Healthcare commissioners in Wolverhampton are asking residents to have their say on their proposals to save £2.3 million.

The NHS has to reduce its costs to balance its budget, with a national shortfall of £30 billion over the next 5 years.

In Wolverhampton, this means the city's Clinical Commissioning Group (CCG) - which is led by local doctors, nurses and lay members and funds healthcare services for about 250,000 people  - needs to reduce its spend by £37 million over the next 5 financial years.

Dr Dan de Rosa, Chair of Wolverhampton CCG and a GP in the city, said: "Demand across every area of the NHS is growing and patients' expectations are changing.

"We should all be proud of the progress the NHS has made in enabling people to enjoy longer lives. However, this comes at a cost, as more people are living with conditions that were not common 20 years ago. At the same time, we need to reduce our spend by £8.5 million in the next financial year.

"We're therefore reviewing all the healthcare services we commission to ensure we give patients the best value for money. This is a tough challenge, but we all have to play our part in reducing costs so that we can continue to retain high quality services that are sensitive to local need.

"Over the past year, we have been talking to residents, the voluntary sector and our health and social care partners about how we continue to provide everyone with the care that they need.

"We're now proposing to change, or stop funding, certain healthcare services and we'd like Wolverhampton people to tell us what they think. They can give us their feedback via our website at Type=links;Linkid=5920;Title=Wolverhampton Clinical Commissioning Group;Target=_blank;, email or call 01902 444878."

The CCG set up an Efficiency Review Group, with representatives from its senior team, a patient representative and a lay member for public and patient involvement, in November.

Over the past 4 months, the group identified a number of services that are duplicated elsewhere, or don't provide enough value for money in terms of health benefits to patients.

The group has proposed changes to the following services, which would save about £2.3 million in total:

Interpreting service for non English speaking people at a GP or dental appointment

To provide better value for money, the group proposes changing this from a face to face service to a telephone service. This means patients won't need to book and wait for an interpreter, so GPs can deal with urgent queries when they arise. An interpreter would be available on the phone during opening hours. Face to face interpreting would be considered in some circumstances; for example, a patient with a severe disability.

Afro Caribbean Community Initiative (ACCI) service - empowerment and engagement

To avoid duplication, the group has proposed ending financial support for this ACCI local authority contract. This is because the CCG already invests in community development workers, whose roles cover patient engagement and the facilitation of representation.

Wolverhampton Voluntary Sector Council (WVSC) empowerment service

This service provides 25 support groups for people with mental health illnesses. The group has proposed ending financial support towards this contract, as the CCG already contributes to community development workers and a mental health specific group called Hear Our Voice. As the WVSC service mainly offers social care, the group felt it would be more appropriately funded by another organisation.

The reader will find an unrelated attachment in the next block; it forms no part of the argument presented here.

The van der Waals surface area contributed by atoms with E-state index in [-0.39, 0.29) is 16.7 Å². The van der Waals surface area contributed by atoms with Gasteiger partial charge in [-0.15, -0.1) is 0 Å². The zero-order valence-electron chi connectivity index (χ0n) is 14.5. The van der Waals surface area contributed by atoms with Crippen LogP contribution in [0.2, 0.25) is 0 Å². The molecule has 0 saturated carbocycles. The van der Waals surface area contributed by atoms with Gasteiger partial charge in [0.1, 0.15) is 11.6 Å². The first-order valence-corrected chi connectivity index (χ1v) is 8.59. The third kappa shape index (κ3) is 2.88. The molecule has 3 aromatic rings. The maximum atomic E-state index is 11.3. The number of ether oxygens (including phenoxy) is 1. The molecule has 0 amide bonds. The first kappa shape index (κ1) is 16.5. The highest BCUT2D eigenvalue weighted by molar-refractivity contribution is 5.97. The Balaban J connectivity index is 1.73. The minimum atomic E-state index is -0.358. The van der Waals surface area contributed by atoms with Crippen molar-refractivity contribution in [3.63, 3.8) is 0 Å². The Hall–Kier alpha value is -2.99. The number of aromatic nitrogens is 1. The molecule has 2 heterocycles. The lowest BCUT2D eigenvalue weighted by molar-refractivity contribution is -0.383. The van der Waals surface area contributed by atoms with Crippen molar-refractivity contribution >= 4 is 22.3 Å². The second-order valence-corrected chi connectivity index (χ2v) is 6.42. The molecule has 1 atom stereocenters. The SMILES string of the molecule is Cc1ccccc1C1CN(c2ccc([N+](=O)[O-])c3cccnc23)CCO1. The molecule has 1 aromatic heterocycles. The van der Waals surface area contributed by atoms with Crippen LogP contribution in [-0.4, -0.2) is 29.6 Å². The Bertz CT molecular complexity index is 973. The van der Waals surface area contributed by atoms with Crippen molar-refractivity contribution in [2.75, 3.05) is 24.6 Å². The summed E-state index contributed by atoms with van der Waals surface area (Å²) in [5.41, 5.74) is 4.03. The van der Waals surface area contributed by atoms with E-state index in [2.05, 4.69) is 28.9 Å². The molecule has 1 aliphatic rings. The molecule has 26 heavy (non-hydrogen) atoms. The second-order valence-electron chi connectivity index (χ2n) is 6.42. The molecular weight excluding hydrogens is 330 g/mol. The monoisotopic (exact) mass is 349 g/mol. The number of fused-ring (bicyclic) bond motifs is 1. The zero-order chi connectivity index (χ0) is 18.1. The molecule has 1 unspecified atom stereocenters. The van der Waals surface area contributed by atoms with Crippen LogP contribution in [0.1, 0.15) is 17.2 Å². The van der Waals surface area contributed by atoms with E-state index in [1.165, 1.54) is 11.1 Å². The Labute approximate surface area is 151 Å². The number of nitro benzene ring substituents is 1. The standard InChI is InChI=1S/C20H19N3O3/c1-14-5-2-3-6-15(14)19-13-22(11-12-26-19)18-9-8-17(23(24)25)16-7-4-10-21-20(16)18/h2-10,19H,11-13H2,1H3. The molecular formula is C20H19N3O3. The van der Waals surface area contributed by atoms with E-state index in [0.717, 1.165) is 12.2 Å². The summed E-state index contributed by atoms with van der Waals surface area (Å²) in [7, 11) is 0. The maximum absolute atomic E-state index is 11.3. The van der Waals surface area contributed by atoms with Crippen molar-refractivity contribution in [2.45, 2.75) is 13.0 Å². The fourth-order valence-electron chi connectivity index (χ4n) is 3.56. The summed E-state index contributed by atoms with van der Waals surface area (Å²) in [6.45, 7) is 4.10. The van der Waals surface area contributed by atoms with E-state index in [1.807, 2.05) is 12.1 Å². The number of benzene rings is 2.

Age UK - Supportive discharge service

This service provides transport for people who have been assessed as vulnerable from New Cross Hospital to their home in Wolverhampton. As it is only used by a small number of patients, the group feels it doesn't provide value for money and is therefore proposing to withdraw funding for the service.

Community ultrasound service

The group has proposed ceasing these services, which are currently provided at 3 GP practices, because diagnostic services are already offered by The Royal Wolverhampton NHS Trust. This means patients would receive a more simplified service and would only be scanned once, resulting in better value for money.

Community benign skin lesion service

The group has proposed ending this service, which is provided by Parkfields Medical Practice, due to the low number of patients who use it. GPs can still refer patients who need this service via Choose and Book.

Community support schemes

Wolverhampton CCG provided training and education for care home staff members in 2014 to 2015 on a range of topics. However, the training was poorly attended and the Efficiency Review Group felt that it would be more appropriately funded by other organisations. It is therefore proposing to end funding.

Funding for The Royal Wolverhampton NHS Trust

The CCG currently provides additional funding for pressure mattresses, on top of the agreed contractual funding. The group is proposing that this extra financial support finishes, as it feels the current level of funding should be effective. Other areas of funding under review include some therapy services that are underused.

Prescribing products containing glucosamine and chondroitin

This medication is currently prescribed for some patients with mild to moderate osteoarthritis. However, NICE doesn't recommend the medicines, not all member practices prescribe them and studies have shown that exercise is a better option to alleviate symptoms. The group has therefore proposed that the CCG should stop providing them on prescription.

The CCG is continuing to review its budget to identify other potential savings, while minimising the effect on patients as far as possible.

  • released: Thursday 12 March, 2015